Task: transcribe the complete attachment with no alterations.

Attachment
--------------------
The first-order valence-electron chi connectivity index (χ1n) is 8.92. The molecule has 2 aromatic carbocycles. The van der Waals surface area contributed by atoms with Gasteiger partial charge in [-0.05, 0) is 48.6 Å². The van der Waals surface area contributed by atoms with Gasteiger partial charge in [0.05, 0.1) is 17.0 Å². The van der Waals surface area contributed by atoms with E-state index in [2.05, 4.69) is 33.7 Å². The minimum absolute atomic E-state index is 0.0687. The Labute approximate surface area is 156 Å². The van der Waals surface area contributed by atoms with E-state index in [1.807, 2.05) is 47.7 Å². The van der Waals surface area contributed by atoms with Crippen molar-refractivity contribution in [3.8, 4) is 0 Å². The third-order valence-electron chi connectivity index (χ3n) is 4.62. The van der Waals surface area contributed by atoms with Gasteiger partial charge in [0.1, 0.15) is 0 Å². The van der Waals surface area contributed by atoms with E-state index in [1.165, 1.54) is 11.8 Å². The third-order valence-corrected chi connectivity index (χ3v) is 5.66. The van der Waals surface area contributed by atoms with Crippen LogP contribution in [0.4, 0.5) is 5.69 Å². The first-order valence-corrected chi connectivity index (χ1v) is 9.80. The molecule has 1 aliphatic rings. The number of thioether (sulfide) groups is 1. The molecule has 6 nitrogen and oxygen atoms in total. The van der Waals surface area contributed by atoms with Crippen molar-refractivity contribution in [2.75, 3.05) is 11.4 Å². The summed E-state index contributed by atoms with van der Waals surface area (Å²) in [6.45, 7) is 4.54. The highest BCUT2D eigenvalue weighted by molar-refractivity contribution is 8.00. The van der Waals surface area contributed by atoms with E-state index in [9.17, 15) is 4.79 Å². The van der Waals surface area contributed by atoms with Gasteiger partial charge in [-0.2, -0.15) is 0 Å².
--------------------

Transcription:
The first-order valence-electron chi connectivity index (χ1n) is 8.92. The molecule has 2 aromatic carbocycles. The van der Waals surface area contributed by atoms with Gasteiger partial charge in [-0.05, 0) is 48.6 Å². The van der Waals surface area contributed by atoms with Gasteiger partial charge in [0.05, 0.1) is 17.0 Å². The van der Waals surface area contributed by atoms with E-state index in [2.05, 4.69) is 33.7 Å². The minimum absolute atomic E-state index is 0.0687. The Labute approximate surface area is 156 Å². The van der Waals surface area contributed by atoms with E-state index in [1.807, 2.05) is 47.7 Å². The van der Waals surface area contributed by atoms with Crippen molar-refractivity contribution in [3.8, 4) is 0 Å². The third-order valence-electron chi connectivity index (χ3n) is 4.62. The van der Waals surface area contributed by atoms with Gasteiger partial charge in [0.1, 0.15) is 0 Å². The van der Waals surface area contributed by atoms with E-state index in [1.165, 1.54) is 11.8 Å². The third-order valence-corrected chi connectivity index (χ3v) is 5.66. The van der Waals surface area contributed by atoms with Crippen LogP contribution in [0.4, 0.5) is 5.69 Å². The first-order valence-corrected chi connectivity index (χ1v) is 9.80. The molecule has 1 aliphatic rings. The number of thioether (sulfide) groups is 1. The molecule has 6 nitrogen and oxygen atoms in total. The van der Waals surface area contributed by atoms with Crippen molar-refractivity contribution in [2.75, 3.05) is 11.4 Å². The summed E-state index contributed by atoms with van der Waals surface area (Å²) in [6.45, 7) is 4.54. The highest BCUT2D eigenvalue weighted by molar-refractivity contribution is 8.00. The van der Waals surface area contributed by atoms with E-state index in [9.17, 15) is 4.79 Å². The van der Waals surface area contributed by atoms with Gasteiger partial charge in [-0.2, -0.15) is 0 Å².